APRIL 17, 2000 VOLUME 7, NUMBER 42
In order to avoid the probate process, or for income or property tax purposes, property owners often add children, spouses or others to the title on their homes. Sometimes those transfers turn out badly.
When Jean and Samuel Owens married in 1970, they each had children from first marriages. Jean also had something else–she owned her own home in Walhalla, South Carolina, and she had been able to pay off the mortgage after her first husband’s death. Samuel Owens moved into her house and they lived together there for twenty-five years.
For several years after they married, Samuel repeatedly asked Jean to put his name on the house. In 1983 Jean finally agreed, but only to get a tax benefit that was available to if he had an interest in the home. At the same time Samuel agreed to sign a new will leaving his interest in the house to Jean’s children, so that his own daughters would not receive any interest in the house.
A decade later, Samuel apparently decided that he wanted to renege on his agreement with Jean. Without telling her, he signed deeds transferring his interest in her house and another property they couple had bought to his two daughters.
The same day Samuel also signed a new will. His will left everything to Jean. If she died before him, it left everything to all of their children.
Samuel told the lawyer who prepared the documents not to mention them to Jean, but to send the deeds directly to one of his daughters. Along with the deeds he included specific instructions not to record them until after Samuel’s death.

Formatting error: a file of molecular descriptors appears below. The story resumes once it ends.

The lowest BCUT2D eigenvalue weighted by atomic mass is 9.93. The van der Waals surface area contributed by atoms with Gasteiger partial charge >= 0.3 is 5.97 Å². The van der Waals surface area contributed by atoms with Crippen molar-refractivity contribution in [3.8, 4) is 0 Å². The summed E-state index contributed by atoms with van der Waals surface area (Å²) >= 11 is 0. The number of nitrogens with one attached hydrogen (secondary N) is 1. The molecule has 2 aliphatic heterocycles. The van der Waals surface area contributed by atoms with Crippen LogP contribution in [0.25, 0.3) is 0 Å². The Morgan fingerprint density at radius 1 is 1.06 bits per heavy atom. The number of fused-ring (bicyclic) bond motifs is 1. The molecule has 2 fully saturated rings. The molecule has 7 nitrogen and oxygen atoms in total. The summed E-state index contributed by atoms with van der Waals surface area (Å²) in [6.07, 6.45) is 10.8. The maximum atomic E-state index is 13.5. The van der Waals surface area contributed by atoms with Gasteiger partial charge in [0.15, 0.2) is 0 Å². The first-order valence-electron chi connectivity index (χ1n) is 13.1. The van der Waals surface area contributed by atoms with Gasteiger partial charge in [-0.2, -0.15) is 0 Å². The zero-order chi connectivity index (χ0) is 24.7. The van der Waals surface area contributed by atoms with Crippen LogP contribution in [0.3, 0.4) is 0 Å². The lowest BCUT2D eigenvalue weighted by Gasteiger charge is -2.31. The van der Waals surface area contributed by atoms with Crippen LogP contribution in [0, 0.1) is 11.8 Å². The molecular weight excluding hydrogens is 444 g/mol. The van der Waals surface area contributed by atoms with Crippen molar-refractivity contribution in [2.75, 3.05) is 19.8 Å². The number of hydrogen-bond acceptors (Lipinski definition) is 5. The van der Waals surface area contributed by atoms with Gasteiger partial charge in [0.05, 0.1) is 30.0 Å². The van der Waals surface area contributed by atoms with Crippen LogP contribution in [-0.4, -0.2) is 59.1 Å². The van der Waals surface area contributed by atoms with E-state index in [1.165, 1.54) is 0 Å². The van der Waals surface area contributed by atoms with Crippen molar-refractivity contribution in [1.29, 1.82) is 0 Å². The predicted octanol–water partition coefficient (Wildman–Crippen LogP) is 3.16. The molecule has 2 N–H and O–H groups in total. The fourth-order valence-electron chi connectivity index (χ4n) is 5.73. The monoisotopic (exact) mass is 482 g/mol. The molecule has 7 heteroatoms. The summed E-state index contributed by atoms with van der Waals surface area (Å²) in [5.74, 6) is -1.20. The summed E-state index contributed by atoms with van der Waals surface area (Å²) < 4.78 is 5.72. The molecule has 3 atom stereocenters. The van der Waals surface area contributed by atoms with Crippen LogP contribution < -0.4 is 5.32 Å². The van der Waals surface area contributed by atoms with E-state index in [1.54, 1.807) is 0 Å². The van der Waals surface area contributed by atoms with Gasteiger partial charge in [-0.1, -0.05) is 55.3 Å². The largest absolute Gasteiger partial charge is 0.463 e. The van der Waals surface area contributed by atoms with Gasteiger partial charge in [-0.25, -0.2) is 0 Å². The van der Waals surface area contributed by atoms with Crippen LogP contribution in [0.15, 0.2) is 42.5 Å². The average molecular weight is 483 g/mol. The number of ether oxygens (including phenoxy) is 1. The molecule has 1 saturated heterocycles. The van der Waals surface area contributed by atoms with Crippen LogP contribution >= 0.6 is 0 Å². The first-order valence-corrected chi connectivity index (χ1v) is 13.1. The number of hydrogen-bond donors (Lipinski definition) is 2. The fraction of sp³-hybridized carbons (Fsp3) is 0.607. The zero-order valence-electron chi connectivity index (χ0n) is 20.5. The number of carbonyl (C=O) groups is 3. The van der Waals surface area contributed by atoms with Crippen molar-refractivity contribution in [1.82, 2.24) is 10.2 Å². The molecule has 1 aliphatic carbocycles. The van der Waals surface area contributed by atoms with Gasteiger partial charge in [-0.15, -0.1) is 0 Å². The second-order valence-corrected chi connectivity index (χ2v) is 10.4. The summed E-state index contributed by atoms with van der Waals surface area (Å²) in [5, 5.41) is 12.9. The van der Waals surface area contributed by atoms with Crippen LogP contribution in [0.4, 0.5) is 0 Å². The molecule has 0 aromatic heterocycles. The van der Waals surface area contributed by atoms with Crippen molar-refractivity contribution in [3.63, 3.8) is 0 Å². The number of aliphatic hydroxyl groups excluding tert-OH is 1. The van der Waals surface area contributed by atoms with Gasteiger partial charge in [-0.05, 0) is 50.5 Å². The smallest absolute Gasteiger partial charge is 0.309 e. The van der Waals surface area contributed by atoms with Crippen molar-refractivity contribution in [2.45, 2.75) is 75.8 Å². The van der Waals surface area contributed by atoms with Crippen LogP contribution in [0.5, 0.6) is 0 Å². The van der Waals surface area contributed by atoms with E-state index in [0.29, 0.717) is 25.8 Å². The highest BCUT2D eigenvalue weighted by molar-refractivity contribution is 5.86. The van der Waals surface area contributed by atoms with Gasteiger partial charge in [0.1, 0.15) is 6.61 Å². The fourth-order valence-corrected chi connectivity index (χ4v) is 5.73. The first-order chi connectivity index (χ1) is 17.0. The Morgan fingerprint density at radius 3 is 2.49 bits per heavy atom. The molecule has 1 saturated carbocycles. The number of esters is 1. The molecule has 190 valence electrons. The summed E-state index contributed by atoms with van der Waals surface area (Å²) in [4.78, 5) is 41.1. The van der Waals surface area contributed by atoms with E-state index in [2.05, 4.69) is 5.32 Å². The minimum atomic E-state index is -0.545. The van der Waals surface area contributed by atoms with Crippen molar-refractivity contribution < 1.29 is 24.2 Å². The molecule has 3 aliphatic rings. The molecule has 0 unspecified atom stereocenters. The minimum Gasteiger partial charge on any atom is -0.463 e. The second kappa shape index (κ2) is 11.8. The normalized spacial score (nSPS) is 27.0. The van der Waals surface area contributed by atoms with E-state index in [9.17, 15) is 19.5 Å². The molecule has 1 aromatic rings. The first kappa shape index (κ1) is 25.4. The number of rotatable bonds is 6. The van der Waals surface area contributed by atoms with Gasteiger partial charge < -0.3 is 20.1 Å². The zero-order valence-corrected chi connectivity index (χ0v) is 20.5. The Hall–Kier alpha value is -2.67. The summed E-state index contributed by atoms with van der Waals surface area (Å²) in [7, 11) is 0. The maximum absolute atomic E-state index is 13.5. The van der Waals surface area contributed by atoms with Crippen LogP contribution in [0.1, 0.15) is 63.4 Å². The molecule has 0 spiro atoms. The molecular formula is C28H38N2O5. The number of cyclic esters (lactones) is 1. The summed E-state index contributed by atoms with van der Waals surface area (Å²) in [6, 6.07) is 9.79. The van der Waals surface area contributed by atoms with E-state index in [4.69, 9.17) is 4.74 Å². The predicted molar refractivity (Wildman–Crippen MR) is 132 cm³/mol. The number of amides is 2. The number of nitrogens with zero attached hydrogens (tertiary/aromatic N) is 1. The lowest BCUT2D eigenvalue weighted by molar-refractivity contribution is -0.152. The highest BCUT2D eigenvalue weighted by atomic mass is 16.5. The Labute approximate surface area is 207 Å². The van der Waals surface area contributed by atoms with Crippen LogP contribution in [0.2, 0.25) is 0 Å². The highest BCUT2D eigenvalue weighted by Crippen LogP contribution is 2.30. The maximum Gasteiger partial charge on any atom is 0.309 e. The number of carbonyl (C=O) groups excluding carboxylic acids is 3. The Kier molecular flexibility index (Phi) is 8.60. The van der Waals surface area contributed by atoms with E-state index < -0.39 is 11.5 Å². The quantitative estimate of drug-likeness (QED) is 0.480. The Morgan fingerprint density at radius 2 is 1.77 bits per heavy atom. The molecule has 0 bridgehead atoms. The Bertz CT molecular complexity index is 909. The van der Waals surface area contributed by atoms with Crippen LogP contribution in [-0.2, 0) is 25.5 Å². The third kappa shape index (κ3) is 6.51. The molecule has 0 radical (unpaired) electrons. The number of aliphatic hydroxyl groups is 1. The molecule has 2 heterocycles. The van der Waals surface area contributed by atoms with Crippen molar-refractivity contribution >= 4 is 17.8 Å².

Less than a year later Samuel died. The daughter who had received the deeds promptly recorded them; that was the first inkling that Jean had about the transfer of the properties.
Jean brought a lawsuit to recover the properties. She argued that the alleged transfer from Samuel to his daughters was invalid because of the instruction not to record the deeds until after his death. She also maintained that Samuel never really had any interest in the home at all, that she added his name to the deed only to get a tax benefit and only after he agreed to leave the house to her children. Jean herself died before the courts resolved her challenge.
The South Carolina Court of Appeals agreed with Jean. The judges noted that Samuel continued to act as if there had been no transfer of the properties even after delivery of the deed. He and Jean had even signed a sliver of one of the properties over to a neighbor to settle a boundary dispute, which tended to show that he thought he still owned his interest outright. The transfers were set aside, though at a substantial legal cost and not until years after Jean’s death. Because of Samuel’s will, all the property passed to Jean’s estate. Estate of Owens v. Mariner, April 3, 2000.